Radioactive!: How Irène Curie and Lise Meitner Revolutionized Science and Changed the World

Available
Product Details
Price
$10.95  $10.18
Publisher
Algonquin Young Readers
Publish Date
Pages
240
Dimensions
5.9 X 8.9 X 0.6 inches | 0.65 pounds
Language
English
Type
Paperback
EAN/UPC
9781616206413

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About the Author
Winifred Conkling studied journalism at Northwestern University and received her master of arts in writing for children and young adults from the Vermont College of Fine Arts. Her most recent book is Votes for Women! American Suffragists and the Battle for the Ballot.​ She has written more than thirty nonfiction books for adults. Her book Passenger on the Pearl won the Carter G. Woodson award. Her first book for children, Sylvia & Aki, won the 2012 Jane Addams Children's Book Award for Older Readers and the 2012 Tomas Rivera Mexican American Children's Book Award. She lives in northern Virginia with her husband and three children.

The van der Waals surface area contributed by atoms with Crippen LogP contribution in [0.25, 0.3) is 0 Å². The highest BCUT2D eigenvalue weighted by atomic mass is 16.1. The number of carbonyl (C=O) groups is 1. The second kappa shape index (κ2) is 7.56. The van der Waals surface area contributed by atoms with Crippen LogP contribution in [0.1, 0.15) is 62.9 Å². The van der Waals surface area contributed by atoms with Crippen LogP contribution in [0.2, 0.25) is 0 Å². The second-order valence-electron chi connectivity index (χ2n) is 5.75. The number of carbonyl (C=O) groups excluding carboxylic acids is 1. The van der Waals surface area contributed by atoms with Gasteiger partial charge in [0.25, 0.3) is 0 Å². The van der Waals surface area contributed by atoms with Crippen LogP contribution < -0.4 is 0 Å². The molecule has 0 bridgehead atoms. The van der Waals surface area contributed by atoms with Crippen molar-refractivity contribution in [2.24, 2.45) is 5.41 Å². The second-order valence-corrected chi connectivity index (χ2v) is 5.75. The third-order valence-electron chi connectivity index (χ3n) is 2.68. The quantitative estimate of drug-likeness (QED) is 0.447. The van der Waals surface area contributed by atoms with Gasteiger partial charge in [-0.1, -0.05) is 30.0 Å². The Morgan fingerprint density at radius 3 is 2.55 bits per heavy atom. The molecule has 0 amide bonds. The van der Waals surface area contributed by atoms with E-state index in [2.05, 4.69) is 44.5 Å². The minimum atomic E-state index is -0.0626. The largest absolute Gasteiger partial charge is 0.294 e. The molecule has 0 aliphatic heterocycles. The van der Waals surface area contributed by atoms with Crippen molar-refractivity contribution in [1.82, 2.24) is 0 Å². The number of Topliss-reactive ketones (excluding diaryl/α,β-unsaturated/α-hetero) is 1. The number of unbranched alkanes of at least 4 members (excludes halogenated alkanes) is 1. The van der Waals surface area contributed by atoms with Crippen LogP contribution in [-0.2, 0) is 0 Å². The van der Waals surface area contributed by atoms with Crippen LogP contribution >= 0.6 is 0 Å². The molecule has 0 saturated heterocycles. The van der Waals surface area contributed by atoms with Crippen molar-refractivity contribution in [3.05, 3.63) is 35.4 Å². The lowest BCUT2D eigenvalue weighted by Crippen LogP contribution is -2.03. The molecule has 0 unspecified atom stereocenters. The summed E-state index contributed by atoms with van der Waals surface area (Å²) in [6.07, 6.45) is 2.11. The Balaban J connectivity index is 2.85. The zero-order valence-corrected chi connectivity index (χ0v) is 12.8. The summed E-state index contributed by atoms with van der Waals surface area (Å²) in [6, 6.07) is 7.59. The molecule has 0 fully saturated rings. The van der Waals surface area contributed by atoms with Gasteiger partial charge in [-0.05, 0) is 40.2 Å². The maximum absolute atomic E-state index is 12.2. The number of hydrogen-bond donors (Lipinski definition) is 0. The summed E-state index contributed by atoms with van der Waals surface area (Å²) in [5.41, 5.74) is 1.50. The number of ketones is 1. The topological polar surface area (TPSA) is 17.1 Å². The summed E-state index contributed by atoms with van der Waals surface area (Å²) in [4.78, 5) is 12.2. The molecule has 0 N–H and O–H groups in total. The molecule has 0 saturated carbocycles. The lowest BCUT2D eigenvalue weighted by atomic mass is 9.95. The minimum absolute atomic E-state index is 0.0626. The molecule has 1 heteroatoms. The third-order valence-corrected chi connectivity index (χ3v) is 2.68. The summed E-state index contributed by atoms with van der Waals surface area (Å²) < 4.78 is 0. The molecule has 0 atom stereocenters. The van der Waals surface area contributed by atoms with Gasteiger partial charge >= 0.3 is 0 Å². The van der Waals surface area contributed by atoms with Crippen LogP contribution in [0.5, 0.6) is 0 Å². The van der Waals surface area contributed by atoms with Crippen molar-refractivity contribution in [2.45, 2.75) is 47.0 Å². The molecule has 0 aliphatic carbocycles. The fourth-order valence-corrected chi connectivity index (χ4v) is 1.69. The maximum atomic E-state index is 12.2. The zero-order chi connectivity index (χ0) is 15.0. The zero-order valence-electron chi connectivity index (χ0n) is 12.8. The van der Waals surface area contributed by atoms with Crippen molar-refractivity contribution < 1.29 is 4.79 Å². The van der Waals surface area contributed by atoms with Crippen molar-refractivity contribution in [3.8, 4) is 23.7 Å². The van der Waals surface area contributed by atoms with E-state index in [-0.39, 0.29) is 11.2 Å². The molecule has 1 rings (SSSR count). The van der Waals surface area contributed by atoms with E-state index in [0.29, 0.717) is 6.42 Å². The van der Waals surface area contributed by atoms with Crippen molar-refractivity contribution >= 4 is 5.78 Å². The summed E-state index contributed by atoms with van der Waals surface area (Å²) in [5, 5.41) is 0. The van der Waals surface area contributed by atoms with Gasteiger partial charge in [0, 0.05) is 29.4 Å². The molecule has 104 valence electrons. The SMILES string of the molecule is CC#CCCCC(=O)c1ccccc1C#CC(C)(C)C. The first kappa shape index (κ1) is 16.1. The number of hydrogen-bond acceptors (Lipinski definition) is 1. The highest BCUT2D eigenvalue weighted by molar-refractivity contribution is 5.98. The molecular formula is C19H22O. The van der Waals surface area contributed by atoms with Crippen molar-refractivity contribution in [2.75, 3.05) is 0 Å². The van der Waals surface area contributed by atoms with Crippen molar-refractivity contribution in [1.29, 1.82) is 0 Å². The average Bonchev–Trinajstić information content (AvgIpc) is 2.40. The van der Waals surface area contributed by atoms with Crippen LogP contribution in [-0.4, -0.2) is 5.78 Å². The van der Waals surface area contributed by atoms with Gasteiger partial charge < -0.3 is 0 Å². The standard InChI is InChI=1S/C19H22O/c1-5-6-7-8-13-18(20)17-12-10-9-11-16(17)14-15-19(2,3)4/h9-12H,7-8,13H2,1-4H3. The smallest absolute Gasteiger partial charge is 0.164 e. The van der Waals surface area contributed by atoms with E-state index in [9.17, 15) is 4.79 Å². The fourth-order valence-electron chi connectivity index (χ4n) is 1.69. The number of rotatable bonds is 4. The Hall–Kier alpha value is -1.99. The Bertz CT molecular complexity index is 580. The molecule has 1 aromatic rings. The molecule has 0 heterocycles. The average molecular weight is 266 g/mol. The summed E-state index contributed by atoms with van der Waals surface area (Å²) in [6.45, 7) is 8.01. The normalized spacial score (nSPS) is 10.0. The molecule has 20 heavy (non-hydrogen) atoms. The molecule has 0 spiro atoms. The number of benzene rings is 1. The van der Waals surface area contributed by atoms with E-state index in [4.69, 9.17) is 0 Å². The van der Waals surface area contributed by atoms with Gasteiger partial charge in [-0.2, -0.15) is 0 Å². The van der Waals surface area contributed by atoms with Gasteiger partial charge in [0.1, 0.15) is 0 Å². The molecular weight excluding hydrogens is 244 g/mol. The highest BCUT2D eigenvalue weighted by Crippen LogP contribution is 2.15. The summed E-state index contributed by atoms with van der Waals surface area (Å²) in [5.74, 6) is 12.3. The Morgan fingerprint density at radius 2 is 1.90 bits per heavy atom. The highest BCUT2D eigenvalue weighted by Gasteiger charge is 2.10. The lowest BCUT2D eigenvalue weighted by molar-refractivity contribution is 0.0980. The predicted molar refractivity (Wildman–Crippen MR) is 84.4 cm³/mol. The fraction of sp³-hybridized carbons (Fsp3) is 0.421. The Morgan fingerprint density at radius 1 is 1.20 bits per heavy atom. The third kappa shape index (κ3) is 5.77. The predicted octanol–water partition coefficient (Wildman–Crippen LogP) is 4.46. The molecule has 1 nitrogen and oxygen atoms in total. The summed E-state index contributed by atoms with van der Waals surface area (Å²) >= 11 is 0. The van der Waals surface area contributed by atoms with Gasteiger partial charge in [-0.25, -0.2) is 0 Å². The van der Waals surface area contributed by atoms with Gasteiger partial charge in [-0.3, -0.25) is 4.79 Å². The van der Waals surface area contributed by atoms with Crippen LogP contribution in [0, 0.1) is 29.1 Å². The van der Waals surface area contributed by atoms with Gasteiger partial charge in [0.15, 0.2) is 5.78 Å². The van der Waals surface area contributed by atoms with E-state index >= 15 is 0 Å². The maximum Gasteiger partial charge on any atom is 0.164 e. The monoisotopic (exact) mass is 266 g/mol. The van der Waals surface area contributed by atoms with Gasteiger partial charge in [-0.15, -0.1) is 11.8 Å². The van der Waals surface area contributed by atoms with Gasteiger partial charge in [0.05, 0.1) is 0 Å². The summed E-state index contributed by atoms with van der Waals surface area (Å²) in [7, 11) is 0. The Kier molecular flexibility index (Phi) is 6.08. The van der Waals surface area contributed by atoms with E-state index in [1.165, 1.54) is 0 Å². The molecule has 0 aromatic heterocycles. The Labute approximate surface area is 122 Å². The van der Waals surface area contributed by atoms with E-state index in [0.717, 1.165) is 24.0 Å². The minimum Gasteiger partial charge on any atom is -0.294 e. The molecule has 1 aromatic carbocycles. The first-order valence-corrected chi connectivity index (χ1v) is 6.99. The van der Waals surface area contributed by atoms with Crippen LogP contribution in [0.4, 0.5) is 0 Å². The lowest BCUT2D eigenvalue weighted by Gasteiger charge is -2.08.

Reviews
"With a great sense of storytelling, author Winifred Conkling introduces two physicists whose major discoveries also brought about more equality and anti-war awareness in the sciences . . . Radioactive! addresses serious topics like the advent of chemical and atomic warfare and the Nazi rise to power, and leaves biography buffs wanting to know more in the best way." --BUST Magazine

"A thorough and engaging study of two female scientists worth their weight in radium." --Booklist, starred review

"Luminous and fascinating, [Radioactive!] recounts the lives and amazing findings of chemist (and daughter of [Marie] Curie) Irène Joliot-Curie, codiscoverer of artificial radiation, and physicist Lise Meitner, codiscoverer of nuclear fission. This title would make a lovely companion to Steve Sheinkin's Bomb: The Race to Build--and Steal--the World's Most Dangerous Weapon." --School Library Journal

"In this thorough and clear dual biography, Conkling (Passenger on the Pearl) profiles two 20th-century scientists whose contributions facilitated the creation of the atomic bomb--to their horror. Though Lise Meitner (1878-1968) and Irène Curie (1897-1956) shared an idealistic and passionate devotion to physics, they were often rivals and never worked collaboratively...Both highly educated women struggled against chauvinist attitudes: Curie's efforts to join the French Academy of Science were repeatedly turned down, while Meitner never received a Nobel Prize despite 15 nominations. Conkling successfully redresses that lack of recognition here. A glossary, time line, and extensive Who's Who section provide additional context, along with explanatory sidebars and b&w photos. " --Publishers Weekly